When you add to the benefits package for a company, you might not immediately think of cash value life insurance as an option, but it can provide a wise choice for your clients. Find out whether cash value life insurance is taxable so you can save money on next year’s tax return.
As an insurance policy, cash value life insurance falls into the category of permanent life insurance. A portion of its premiums go into an account to build the cash value, while the other portion pays for the policy. Unlike term insurance, it does not terminate. Its death benefit exists from the moment of policy purchase. Its cash value accrues over time.
As An Accumulation Tool
A cash value policy also provides your clients with an important cash accumulation tool. The cash value portion becomes a nest egg against which they can borrow money. More importantly, it becomes a tax deferred nest egg. Your clients only pay any taxes when/if they surrender the policy (to the extent there is gain). However, there are ways to withdraw money that incur no taxes. Also, as a death benefit, a cash value policy pays the beneficiary money that is not subject to income tax, without taxing the money.
According to the Internal Revenue Service, life insurance typically is not taxable when it:
- builds value over time
- is a permanent life insurance policy
The cash value build up in a life insurance policy is tax deferred. You can access the money tax free by taking withdrawals and/or policy loans provided it is structured properly.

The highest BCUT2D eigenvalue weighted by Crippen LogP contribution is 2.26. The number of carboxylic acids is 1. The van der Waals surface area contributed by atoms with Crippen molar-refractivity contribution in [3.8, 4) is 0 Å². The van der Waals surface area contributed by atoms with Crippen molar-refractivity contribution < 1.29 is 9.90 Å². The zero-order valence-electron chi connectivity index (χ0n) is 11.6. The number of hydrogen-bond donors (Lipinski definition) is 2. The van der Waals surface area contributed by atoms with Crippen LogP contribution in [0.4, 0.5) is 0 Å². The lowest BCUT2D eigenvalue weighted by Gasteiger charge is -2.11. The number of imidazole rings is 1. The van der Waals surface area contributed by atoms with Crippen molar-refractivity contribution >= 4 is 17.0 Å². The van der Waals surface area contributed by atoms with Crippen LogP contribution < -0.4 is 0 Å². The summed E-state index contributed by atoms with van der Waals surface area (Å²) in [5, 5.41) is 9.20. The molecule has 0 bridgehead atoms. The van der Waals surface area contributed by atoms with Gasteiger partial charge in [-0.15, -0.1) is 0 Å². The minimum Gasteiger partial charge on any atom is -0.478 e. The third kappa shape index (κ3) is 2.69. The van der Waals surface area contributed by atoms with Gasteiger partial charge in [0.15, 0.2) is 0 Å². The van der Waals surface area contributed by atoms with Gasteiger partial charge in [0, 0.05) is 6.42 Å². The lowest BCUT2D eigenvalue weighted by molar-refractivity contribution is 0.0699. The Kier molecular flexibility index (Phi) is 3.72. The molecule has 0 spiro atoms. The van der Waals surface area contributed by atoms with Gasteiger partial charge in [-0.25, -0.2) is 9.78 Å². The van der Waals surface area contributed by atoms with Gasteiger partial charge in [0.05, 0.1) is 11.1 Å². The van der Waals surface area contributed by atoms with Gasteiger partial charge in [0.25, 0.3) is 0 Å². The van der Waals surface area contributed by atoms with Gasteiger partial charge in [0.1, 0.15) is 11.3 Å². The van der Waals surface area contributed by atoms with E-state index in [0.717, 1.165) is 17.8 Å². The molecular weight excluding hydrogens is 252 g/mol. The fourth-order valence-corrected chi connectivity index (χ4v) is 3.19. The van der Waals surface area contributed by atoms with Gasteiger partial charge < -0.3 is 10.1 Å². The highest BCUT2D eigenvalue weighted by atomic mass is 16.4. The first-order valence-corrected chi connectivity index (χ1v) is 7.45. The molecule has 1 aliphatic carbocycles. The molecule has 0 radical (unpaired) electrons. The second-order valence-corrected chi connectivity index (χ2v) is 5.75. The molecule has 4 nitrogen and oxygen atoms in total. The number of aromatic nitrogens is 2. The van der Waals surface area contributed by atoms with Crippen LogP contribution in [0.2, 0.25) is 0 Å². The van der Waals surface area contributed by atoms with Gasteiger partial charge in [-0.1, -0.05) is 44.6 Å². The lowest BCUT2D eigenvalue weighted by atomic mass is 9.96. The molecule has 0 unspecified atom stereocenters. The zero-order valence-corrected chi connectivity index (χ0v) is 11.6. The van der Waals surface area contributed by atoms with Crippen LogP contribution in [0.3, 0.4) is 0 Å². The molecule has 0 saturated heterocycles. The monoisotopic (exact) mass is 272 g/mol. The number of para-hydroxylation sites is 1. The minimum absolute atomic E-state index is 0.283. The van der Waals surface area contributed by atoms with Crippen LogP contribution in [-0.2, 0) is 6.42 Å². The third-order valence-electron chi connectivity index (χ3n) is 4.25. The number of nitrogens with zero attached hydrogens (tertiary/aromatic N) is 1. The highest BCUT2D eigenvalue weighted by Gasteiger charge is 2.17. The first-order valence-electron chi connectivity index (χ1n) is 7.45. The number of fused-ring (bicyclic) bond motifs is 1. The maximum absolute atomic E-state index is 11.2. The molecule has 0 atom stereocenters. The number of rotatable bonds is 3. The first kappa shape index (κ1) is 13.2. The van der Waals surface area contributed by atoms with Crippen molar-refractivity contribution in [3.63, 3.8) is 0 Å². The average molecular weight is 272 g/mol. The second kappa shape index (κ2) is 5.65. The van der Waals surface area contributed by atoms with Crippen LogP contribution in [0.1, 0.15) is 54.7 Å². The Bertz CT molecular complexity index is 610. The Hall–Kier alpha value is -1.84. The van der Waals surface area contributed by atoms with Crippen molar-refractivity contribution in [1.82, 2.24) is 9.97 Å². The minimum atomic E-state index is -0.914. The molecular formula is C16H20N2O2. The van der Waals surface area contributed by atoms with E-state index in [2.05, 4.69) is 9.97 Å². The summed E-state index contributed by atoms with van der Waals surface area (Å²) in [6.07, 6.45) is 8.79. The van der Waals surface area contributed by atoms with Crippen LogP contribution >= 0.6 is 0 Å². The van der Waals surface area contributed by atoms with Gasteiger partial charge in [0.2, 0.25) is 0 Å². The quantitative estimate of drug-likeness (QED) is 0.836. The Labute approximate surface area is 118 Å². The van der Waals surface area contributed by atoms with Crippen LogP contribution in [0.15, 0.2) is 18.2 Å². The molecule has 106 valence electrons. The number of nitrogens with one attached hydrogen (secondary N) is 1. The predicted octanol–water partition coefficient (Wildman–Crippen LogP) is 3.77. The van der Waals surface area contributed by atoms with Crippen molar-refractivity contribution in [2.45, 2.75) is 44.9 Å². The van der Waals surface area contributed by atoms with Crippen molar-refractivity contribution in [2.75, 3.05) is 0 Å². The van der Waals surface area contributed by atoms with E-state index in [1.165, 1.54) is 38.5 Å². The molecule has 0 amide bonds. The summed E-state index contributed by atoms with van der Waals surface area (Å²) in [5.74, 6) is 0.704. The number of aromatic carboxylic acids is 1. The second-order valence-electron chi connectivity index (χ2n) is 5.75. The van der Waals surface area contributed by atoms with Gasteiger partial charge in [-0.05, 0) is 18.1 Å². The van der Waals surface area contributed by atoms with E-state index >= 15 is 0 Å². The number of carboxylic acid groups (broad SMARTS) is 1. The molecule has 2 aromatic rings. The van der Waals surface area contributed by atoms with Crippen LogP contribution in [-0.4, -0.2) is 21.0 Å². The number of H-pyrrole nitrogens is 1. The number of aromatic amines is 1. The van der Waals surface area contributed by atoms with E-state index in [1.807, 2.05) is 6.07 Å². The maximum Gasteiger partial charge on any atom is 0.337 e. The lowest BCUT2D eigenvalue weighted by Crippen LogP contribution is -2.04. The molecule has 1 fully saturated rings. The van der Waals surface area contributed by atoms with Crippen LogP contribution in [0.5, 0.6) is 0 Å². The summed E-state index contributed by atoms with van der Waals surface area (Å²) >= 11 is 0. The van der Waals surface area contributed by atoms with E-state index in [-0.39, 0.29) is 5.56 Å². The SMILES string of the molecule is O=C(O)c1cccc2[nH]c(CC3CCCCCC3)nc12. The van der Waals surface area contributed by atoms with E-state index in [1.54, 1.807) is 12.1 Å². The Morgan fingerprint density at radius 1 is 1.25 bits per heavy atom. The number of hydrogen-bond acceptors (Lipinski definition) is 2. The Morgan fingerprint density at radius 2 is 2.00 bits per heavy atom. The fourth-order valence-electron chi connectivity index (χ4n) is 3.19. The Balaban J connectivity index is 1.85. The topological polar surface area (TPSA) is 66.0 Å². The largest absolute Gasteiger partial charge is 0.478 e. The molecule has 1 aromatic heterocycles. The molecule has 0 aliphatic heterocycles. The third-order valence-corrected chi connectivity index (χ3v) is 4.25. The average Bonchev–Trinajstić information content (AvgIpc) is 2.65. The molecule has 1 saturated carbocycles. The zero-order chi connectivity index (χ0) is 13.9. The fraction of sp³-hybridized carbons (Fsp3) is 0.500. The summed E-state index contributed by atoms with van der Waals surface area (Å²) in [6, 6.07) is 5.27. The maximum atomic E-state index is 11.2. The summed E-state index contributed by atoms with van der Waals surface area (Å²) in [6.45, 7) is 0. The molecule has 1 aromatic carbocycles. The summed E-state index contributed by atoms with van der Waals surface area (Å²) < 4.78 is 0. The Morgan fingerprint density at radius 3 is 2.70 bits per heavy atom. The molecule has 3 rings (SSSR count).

They can also obtain payout for a terminally ill insured individual covered by the policy. In some cases, they can obtain this early payout for chronic illness, too.
All of these situations are excluded from gross income and non-taxable. They also do not incur capital gains taxes.
When It Incurs Taxes
If you structure a policy as a Modified Endowment contract, then income received would be considered taxable. Also, if you fully surrender a life insurance policy, this would trigger tax on the value over and above your cost basis.
A death benefit incurs taxes when the beneficiary takes it in installments instead of as a lump sum payout. The interest that accrues on the installment payments incurs taxes. The benefit payment itself does not get taxed, just the interest.
Another scenario under which the payout incurs taxes includes high value estates valued at more than $11.4 million. Every individual receiving proceeds from an estate, except the spouse, incurs taxes (estate tax) on the payouts. The 2019 Federal Estate Tax Exclusion individual amount is $11.4 million. Any estate with a value greater than that incurs a 40 percent tax rate. This tax can be avoided by proper planning.
Learn More from Advisor's Resource
You can find out more about cash value life insurance and how to obtain this useful coverage for your clients by contacting our insurance brokers at Advisor’s Resource Company. We can help you design a benefits package for your clients that offers them dual value as insurance and investments. Call us at 972-338-9655 and get started today.